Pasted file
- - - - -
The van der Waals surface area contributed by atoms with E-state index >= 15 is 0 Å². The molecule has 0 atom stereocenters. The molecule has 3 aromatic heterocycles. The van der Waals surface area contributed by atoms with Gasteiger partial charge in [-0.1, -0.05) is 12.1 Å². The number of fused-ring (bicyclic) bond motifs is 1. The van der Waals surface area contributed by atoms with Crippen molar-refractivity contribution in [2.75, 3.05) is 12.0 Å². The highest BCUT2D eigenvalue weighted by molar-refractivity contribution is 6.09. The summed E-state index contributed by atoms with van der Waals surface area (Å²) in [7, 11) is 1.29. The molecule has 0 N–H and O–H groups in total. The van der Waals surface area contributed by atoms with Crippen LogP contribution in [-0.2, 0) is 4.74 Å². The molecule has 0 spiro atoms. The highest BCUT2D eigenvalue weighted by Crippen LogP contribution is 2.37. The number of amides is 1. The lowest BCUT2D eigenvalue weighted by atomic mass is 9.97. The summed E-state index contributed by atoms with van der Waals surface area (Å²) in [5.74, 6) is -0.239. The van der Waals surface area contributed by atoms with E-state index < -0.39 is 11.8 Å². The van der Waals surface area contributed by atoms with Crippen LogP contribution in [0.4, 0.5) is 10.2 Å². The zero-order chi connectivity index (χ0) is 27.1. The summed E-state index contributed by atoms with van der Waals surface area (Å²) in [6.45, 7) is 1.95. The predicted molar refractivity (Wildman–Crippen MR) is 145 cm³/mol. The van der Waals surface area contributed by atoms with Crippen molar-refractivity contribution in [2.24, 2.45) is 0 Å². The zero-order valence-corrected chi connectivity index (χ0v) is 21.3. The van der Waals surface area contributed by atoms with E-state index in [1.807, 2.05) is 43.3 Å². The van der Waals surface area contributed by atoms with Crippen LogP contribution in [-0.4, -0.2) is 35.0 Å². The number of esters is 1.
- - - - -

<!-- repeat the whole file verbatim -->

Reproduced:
The van der Waals surface area contributed by atoms with E-state index >= 15 is 0 Å². The molecule has 0 atom stereocenters. The molecule has 3 aromatic heterocycles. The van der Waals surface area contributed by atoms with Gasteiger partial charge in [-0.1, -0.05) is 12.1 Å². The number of fused-ring (bicyclic) bond motifs is 1. The van der Waals surface area contributed by atoms with Crippen molar-refractivity contribution in [2.75, 3.05) is 12.0 Å². The highest BCUT2D eigenvalue weighted by molar-refractivity contribution is 6.09. The summed E-state index contributed by atoms with van der Waals surface area (Å²) in [7, 11) is 1.29. The molecule has 0 N–H and O–H groups in total. The van der Waals surface area contributed by atoms with Crippen LogP contribution in [-0.2, 0) is 4.74 Å². The molecule has 0 spiro atoms. The highest BCUT2D eigenvalue weighted by Crippen LogP contribution is 2.37. The number of amides is 1. The lowest BCUT2D eigenvalue weighted by atomic mass is 9.97. The summed E-state index contributed by atoms with van der Waals surface area (Å²) in [5.74, 6) is -0.239. The van der Waals surface area contributed by atoms with E-state index < -0.39 is 11.8 Å². The van der Waals surface area contributed by atoms with Crippen LogP contribution in [0.4, 0.5) is 10.2 Å². The zero-order chi connectivity index (χ0) is 27.1. The summed E-state index contributed by atoms with van der Waals surface area (Å²) in [6.45, 7) is 1.95. The predicted molar refractivity (Wildman–Crippen MR) is 145 cm³/mol. The van der Waals surface area contributed by atoms with Crippen molar-refractivity contribution in [2.24, 2.45) is 0 Å². The zero-order valence-corrected chi connectivity index (χ0v) is 21.3. The van der Waals surface area contributed by atoms with E-state index in [1.807, 2.05) is 43.3 Å². The van der Waals surface area contributed by atoms with Crippen LogP contribution in [-0.4, -0.2) is 35.0 Å². The number of esters is 1.